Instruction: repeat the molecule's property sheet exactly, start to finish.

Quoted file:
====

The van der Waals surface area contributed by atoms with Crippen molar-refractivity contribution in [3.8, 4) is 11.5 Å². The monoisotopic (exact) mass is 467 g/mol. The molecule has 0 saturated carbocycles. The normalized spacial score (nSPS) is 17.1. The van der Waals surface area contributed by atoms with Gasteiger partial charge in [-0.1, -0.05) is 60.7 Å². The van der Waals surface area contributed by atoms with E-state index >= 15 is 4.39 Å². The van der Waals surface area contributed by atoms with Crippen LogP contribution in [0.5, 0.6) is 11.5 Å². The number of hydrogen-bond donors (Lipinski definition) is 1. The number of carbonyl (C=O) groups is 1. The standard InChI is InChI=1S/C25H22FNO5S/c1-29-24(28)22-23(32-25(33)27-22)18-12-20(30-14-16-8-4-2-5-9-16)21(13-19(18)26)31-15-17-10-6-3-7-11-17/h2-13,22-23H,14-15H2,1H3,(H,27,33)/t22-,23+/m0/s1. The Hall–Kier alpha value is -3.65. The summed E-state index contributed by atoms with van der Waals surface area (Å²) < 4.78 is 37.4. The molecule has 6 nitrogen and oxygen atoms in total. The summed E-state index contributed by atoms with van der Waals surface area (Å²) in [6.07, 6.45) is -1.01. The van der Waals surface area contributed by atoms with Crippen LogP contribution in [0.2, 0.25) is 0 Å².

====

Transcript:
The van der Waals surface area contributed by atoms with Crippen molar-refractivity contribution in [3.8, 4) is 11.5 Å². The monoisotopic (exact) mass is 467 g/mol. The molecule has 0 saturated carbocycles. The normalized spacial score (nSPS) is 17.1. The van der Waals surface area contributed by atoms with Gasteiger partial charge in [-0.1, -0.05) is 60.7 Å². The van der Waals surface area contributed by atoms with E-state index >= 15 is 4.39 Å². The van der Waals surface area contributed by atoms with Crippen LogP contribution in [0.5, 0.6) is 11.5 Å². The number of hydrogen-bond donors (Lipinski definition) is 1. The number of carbonyl (C=O) groups is 1. The standard InChI is InChI=1S/C25H22FNO5S/c1-29-24(28)22-23(32-25(33)27-22)18-12-20(30-14-16-8-4-2-5-9-16)21(13-19(18)26)31-15-17-10-6-3-7-11-17/h2-13,22-23H,14-15H2,1H3,(H,27,33)/t22-,23+/m0/s1. The Hall–Kier alpha value is -3.65. The summed E-state index contributed by atoms with van der Waals surface area (Å²) < 4.78 is 37.4. The molecule has 6 nitrogen and oxygen atoms in total. The summed E-state index contributed by atoms with van der Waals surface area (Å²) in [6.07, 6.45) is -1.01. The van der Waals surface area contributed by atoms with Crippen LogP contribution in [0.2, 0.25) is 0 Å².